Prosecutor throws out go-kart case
Decision prompts administrator to look at possible new ordinance
A dispute pitting neighbor against neighbor that had been scheduled for a hearing this week in Lansing Municipal Court has been removed from the docket.
Andrew Jones, who lives at 112 W. Lois St., had filed a complaint against his neighbor, Kenny McCullough, who lives across the street diagonally from him at 117 W. Lois St. Jones filed a complaint with the city for the noise generated by the weekend racing of go-karts, ATVs and dirt bikes a small dirt racetrack on McCullough's property behind his house.
Catalina Thompson, city prosecutor, decided against bringing the matter before the court, where it originally was scheduled to be heard Wednesday.
"I reviewed our current ordinances, and we don't have a sound violation," Thompson said. "Currently, we didn't have an ordinance in place to enforce."
Mike Smith, Lansing city administrator said, he had requested Thompson study ordinances in Olathe and Overland Park and draft an ordinance to be presented to the City Council for consideration in a couple of months.
"We're not saying we don't have an issue," Smith said, "but we want to be careful with how the government gets involved with what people do on their property."
Smith said the only ordinance now on the books that could apply in this instance was a nuisance ordinance, which he said would be enforced depending on whether the noise "disturbed a reasonable person."
Jones, whose house is about 100 yards from the racetrack, said after learning that the case was dropped, "We're very unhappy."
"Since they got the letter (notifying that the case is dropped), they've acted like it's their street and they can do whatever they want," Jones said of his neighbors.
McCullough, who moved to West Lois Street in June, said he never knew there was any problem before early October, when police showed up behind his house at a birthday party for Jones' nephew. Jones, McCullough said, had never approached McCullough before he called police.
Jones complained to the Lansing City Council on Oct. 6 about the track, which prompted Council member Robert Ulin to remark, "I think it's extraordinary that we don't have laws on the books to deal with these nuisances in our neighborhoods. They pay good money to move into neighborhoods, then somebody decides to put some trash in his back yard, turn it into a go-kart track. That's ridiculous."
McCullough said he resented Ulin's remarks.
On Wednesday, the track was clean and surrounded by grass and trees on three sides. On the side without trees are a bank of railroad ties and tires. He said he made the track by driving his ATV around in a circle repeatedly.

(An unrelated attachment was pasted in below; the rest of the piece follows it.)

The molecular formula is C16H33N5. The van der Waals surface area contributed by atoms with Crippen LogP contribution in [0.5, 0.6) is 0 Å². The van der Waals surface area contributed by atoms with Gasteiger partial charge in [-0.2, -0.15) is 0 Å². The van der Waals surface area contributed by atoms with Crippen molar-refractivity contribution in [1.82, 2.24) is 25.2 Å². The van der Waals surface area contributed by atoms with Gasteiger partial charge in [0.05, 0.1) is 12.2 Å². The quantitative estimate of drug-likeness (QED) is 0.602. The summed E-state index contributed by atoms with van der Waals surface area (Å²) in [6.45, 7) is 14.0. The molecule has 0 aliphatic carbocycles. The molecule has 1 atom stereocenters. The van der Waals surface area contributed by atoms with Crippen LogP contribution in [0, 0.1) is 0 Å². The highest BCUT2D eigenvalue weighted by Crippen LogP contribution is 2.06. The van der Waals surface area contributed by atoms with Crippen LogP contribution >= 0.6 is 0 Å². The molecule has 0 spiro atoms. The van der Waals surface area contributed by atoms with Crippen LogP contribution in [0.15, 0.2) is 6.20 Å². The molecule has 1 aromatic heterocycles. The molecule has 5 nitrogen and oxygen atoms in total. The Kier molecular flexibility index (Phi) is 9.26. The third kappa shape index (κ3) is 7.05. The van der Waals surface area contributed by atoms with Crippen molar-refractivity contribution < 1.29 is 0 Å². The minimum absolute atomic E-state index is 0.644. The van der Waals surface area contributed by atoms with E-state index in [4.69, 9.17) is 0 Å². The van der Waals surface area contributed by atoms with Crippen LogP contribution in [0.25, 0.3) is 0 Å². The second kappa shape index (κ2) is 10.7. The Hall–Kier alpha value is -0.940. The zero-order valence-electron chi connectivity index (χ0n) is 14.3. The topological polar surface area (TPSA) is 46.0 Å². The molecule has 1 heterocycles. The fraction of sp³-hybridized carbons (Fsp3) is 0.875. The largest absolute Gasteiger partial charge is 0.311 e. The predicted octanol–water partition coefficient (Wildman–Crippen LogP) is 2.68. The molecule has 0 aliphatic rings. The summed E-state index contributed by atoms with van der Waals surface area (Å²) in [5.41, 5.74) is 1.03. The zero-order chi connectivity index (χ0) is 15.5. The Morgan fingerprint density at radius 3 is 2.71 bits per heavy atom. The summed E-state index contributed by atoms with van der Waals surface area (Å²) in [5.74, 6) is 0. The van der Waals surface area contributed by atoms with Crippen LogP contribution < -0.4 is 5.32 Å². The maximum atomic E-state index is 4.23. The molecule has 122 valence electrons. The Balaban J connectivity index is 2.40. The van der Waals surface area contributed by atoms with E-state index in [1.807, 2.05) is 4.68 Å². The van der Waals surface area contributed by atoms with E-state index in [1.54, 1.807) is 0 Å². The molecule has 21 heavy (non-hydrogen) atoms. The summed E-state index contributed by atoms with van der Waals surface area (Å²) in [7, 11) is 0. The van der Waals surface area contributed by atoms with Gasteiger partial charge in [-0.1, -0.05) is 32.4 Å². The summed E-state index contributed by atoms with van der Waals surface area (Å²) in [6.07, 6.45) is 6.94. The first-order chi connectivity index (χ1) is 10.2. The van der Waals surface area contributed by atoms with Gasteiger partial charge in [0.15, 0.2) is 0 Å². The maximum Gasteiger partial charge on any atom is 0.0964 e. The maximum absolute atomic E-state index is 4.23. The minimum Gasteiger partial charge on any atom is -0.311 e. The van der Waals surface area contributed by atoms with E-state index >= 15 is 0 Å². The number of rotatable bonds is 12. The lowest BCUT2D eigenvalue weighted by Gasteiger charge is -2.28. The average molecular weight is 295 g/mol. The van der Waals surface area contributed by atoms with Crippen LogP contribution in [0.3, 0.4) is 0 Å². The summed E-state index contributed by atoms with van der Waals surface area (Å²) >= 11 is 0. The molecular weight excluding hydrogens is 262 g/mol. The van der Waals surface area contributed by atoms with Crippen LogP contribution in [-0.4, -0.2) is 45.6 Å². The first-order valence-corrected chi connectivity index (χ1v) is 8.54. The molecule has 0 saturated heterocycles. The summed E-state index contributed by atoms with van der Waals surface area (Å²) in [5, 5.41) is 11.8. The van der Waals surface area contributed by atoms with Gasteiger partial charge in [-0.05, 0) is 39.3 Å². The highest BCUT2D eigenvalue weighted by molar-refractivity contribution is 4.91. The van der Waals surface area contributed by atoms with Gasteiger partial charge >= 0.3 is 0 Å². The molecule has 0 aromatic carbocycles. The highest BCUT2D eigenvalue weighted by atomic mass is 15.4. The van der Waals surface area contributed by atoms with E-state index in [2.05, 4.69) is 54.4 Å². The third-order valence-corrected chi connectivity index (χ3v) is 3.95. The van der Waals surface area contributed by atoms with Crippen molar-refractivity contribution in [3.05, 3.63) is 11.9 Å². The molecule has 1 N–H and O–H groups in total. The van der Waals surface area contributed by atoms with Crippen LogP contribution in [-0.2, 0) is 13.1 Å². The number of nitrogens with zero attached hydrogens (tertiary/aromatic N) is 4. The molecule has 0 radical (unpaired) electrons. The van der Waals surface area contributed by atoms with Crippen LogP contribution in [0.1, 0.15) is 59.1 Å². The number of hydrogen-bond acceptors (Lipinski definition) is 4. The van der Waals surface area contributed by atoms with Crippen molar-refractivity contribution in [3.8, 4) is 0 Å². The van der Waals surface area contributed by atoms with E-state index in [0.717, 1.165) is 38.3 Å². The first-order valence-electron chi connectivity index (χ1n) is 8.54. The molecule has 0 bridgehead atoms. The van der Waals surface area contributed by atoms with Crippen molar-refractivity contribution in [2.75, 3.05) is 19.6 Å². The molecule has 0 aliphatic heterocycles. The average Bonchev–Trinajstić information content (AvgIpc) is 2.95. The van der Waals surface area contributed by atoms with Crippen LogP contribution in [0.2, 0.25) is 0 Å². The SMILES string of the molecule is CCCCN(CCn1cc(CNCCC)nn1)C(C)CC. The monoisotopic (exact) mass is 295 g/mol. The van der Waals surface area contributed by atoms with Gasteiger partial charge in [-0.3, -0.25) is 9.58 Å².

"I built this track for my kid, and for my friend and his kid," he said. McCullough's son is 4 years old and rides a child-sized ATV.
"I'm kind of upset about it," he said of Jones' actions and an Oct. 13 article in The Current, which he said was unfair to him.
McCullough said Jones' riding lawnmower made more noise than his recreational vehicles, which are a Honda 90 ATV, a 50 cc mini-bike and a 5-horsepower go-kart.
His next-door neighbors, Tim and Kim Motley, said they hadn't had any problems with the noise from McCullough's track.
But, Tim Motley said, "We're never home." On weekends, when McCullough and his son use the track, the Motleys are usually away watching their children play football, basketball and baseball.
Motley said McCullough was a good neighbor. When he complained to McCullough of the dust being raised by the vehicles, McCullough hosed down the track, Motley said.
While the neighbors disagree about what should become of the track, the city continues to work on the issue. On Monday, Smith told Jones about the ordinance he hopes to present to the City Council soon. That ordinance would be modeled on the ones in Overland Park and Olathe, and violations would be probably be determined by a certain range of decibels, Smith said. It would also include exemptions for such activities as lawn mowing.
Jones said that while he glad to hear this from Smith, "I'm hoping he's going to keep this working and pursue this problem."
McCullough said he was resigned to the possibility of a future ordinance preventing the intended use of his track.
"I don't want it passed because it's my property, and I ought to be able to do what I want," he said, "but I can't do anything about it if they pass it."